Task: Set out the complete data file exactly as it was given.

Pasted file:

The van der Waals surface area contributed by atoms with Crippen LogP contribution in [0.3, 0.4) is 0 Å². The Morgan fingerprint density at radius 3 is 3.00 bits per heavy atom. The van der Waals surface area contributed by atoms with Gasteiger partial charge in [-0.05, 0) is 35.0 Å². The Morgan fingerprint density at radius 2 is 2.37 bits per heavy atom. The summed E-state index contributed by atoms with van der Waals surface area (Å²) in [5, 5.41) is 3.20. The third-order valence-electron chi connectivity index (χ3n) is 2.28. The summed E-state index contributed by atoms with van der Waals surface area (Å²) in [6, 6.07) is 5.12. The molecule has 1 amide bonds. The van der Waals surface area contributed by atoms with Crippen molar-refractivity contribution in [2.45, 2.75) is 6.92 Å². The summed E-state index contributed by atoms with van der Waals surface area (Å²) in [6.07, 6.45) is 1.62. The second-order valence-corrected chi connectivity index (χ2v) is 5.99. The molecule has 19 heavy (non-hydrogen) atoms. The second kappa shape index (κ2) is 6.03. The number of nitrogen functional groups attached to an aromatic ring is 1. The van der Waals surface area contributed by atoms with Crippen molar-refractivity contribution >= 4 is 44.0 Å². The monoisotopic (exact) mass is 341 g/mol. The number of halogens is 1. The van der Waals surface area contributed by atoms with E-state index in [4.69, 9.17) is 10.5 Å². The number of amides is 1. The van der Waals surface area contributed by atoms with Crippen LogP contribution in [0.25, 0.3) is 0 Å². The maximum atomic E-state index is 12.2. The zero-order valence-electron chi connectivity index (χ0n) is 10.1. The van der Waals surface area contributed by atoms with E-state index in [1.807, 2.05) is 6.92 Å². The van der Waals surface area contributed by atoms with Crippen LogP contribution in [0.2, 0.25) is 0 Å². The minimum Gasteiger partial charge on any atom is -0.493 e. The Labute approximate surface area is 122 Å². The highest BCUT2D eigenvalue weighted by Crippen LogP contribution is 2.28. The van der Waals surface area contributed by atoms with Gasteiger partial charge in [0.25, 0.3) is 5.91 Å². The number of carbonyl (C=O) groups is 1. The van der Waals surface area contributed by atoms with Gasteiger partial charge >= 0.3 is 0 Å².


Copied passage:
The van der Waals surface area contributed by atoms with Crippen LogP contribution in [0.3, 0.4) is 0 Å². The Morgan fingerprint density at radius 3 is 3.00 bits per heavy atom. The van der Waals surface area contributed by atoms with Gasteiger partial charge in [-0.05, 0) is 35.0 Å². The Morgan fingerprint density at radius 2 is 2.37 bits per heavy atom. The summed E-state index contributed by atoms with van der Waals surface area (Å²) in [5, 5.41) is 3.20. The third-order valence-electron chi connectivity index (χ3n) is 2.28. The summed E-state index contributed by atoms with van der Waals surface area (Å²) in [6, 6.07) is 5.12. The molecule has 1 amide bonds. The van der Waals surface area contributed by atoms with Crippen molar-refractivity contribution in [2.45, 2.75) is 6.92 Å². The summed E-state index contributed by atoms with van der Waals surface area (Å²) in [6.07, 6.45) is 1.62. The second-order valence-corrected chi connectivity index (χ2v) is 5.99. The molecule has 19 heavy (non-hydrogen) atoms. The second kappa shape index (κ2) is 6.03. The number of nitrogen functional groups attached to an aromatic ring is 1. The van der Waals surface area contributed by atoms with Crippen molar-refractivity contribution >= 4 is 44.0 Å². The monoisotopic (exact) mass is 341 g/mol. The number of halogens is 1. The van der Waals surface area contributed by atoms with E-state index in [4.69, 9.17) is 10.5 Å². The number of amides is 1. The van der Waals surface area contributed by atoms with Crippen LogP contribution in [0.25, 0.3) is 0 Å². The maximum atomic E-state index is 12.2. The zero-order valence-electron chi connectivity index (χ0n) is 10.1. The van der Waals surface area contributed by atoms with E-state index in [1.807, 2.05) is 6.92 Å². The van der Waals surface area contributed by atoms with Crippen LogP contribution in [0.2, 0.25) is 0 Å². The minimum Gasteiger partial charge on any atom is -0.493 e. The Labute approximate surface area is 122 Å². The highest BCUT2D eigenvalue weighted by Crippen LogP contribution is 2.28. The van der Waals surface area contributed by atoms with Gasteiger partial charge in [0.25, 0.3) is 5.91 Å². The number of carbonyl (C=O) groups is 1. The van der Waals surface area contributed by atoms with Gasteiger partial charge >= 0.3 is 0 Å².